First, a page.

By admin | May 6, 2012
By Richard Allen
Last season, Kyle Busch became frustrated with fellow driver Ron Hornaday after the two had gotten together during a Camping World Truck Series race and proceeded to run into his competitor after a caution had been displayed. The result of that second contact sent Hornaday head-on into the wall, destroying his machine and ending his night.
Upon review of the situation, NASCAR decided to ‘bench’ Busch for the remainder of the weekend at the Texas Motor Speedway. The Las Vegas native was kept out of the following Nationwide and Sprint Cup races on the following Saturday and Sunday.
This past Saturday afternoon, a somewhat similar occurrence took place at the very end of the Nationwide Series event at the Talladega SuperSpeedway. As the cars raced to the finish line, Sam Hornish, Jr. drifted toward the outside wall. Trouble was, Danica Patrick already occupied that space and the two machines came in contact with one another. Patrick’s car was forced into the outside wall which caused minor right side damage.
As the two cars drove on toward turn one, Patrick caught up with Hornish and tagged his rear bumper. The Hornish car turned almost head-on into the outside wall, causing significant damage.
“We blew out a right front tire coming off of turn four,” Hornish explained regarding the initial contact. “By the time I got to the tri-oval the car wouldn’t turn anymore. I was doing everything I could do to get slowed down and stay out of the wall. But obviously, we weren’t able to do that. Then I got hooked into the wall after the race was over which isn’t very cool at all.”
After the two drivers brought their machines onto pit road they briefly discussed the matter.
Hornish was asked by an ABC reporter about the nature of that discussion. “She said ‘yeah right’,” he responded. “I’m not sure why anyone would drive in on the bottom of the tri-oval and then run themselves into the wall on the exit just to prove a point. I don’t know, she’s got something stuck in her head that isn’t quite right and spinning somebody after the race is over isn’t right either.”
The two incidents in question seemed remarkably similar, yet there is no talk of a forthcoming Danica suspension. There’s little question her post-race move was intentional, just as there was little question in the Busch incident. So, why the difference?
I’m not necessarily saying I think Danica should be parked. Last November, I wrote two separate pieces on the Busch matter in which I argued both sides.
After having said, “Boys(or Girls), have at it” it’s more than a little contradictory to park a driver who is “Having at it”. But on the other hand, the move by Busch last year was dangerous and unsportsmanlike, as was the move by Danica on Saturday.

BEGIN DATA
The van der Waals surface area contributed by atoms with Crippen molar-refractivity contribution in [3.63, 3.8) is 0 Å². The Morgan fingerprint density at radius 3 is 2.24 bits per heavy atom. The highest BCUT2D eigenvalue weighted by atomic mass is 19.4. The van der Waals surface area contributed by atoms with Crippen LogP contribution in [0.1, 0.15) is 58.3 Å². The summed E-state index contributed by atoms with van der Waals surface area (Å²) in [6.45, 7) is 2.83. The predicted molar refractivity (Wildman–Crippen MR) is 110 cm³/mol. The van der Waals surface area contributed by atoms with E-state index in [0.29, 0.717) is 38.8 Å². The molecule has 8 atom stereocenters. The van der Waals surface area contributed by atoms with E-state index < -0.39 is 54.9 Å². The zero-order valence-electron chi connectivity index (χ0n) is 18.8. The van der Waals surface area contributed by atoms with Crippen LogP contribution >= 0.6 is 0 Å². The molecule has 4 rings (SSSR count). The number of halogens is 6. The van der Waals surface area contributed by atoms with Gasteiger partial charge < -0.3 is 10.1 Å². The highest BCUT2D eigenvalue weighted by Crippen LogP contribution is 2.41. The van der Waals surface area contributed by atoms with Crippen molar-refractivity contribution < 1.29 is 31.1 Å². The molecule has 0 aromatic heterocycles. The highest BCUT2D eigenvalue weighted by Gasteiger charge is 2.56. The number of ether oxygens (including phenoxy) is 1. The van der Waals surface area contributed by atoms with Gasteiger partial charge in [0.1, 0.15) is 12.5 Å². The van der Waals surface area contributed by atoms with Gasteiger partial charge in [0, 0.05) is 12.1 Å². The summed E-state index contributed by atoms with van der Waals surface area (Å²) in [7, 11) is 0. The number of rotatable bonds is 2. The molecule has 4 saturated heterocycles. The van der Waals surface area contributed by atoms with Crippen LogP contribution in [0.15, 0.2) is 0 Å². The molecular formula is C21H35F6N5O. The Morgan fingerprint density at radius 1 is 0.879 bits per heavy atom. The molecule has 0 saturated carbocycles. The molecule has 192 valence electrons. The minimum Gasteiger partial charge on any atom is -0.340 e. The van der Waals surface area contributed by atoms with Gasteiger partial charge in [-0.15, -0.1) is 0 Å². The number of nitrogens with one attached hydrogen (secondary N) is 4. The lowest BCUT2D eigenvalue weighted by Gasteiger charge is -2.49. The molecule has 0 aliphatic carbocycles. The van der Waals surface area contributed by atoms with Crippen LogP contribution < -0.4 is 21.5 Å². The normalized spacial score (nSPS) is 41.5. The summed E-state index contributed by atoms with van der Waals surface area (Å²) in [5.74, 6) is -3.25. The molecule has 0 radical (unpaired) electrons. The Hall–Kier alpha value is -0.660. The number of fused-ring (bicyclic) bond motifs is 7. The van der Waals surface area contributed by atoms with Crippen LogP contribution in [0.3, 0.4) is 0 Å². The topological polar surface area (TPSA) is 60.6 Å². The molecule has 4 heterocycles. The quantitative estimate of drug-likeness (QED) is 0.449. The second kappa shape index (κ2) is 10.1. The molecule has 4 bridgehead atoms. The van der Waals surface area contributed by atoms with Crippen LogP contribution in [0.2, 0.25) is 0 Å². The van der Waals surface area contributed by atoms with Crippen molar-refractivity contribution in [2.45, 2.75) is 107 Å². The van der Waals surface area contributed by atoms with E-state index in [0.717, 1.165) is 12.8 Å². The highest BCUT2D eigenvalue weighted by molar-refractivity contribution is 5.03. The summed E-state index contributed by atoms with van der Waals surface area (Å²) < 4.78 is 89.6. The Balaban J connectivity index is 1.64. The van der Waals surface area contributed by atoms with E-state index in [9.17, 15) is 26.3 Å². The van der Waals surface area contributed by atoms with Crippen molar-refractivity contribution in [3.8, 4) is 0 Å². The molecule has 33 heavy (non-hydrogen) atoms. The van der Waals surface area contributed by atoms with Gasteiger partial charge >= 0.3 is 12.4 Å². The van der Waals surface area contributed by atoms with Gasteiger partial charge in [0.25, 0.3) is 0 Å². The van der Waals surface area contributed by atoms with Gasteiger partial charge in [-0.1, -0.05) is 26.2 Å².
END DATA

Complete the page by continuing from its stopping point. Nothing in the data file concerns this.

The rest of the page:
So, again, I’m not necessarily calling for some sort of suspension. I’m just asking why the two very similar situations are being treated differently.
One possible explanation would be to say that Busch had a somewhat notable track record as a ‘bad boy’ prior to the Hornaday incident. And even though NASCAR often says they don’t take previous troubles into account, human nature suggests that is difficult not to do so. Danica, on the other hand, has no real track record of misbehavior so perhaps she received the benefit of the doubt in this case.
However, if that is indeed the case, then isn’t that telling every driver they have one free shot before any serious penalty will come their way?
Of course, another possibility some might suggest would be that suspending Danica would be bad for business. Since sponsors seems to covet her endorsements and since she is at the center of much of the marketing campaign for the Nationwide Series, causing her to miss a race could hurt the bottom line. Whereas, suspending Busch might actually help business in that it helps perpetuate that ‘villain’ image he carries as well as soothes fans who do not like him.
Obviously, if the reason these two situations are being treated differently is because of what was stated in the previous paragraph, NASCAR has a major credibility problem on its hands.
I don’t know whether there ought to be any punishment for Danica Patrick for what happened on the cool down lap at Talladega. What I do know is that there was a punishment handed down for Kyle Busch in what seemed to be a very similar circumstance. So, my real question in this piece is more about whether or not NASCAR is treating everyone the same in their rulings. And for any sports sanctioning body, that is a question that must have a right answer if that organization is to be considered legitimate.
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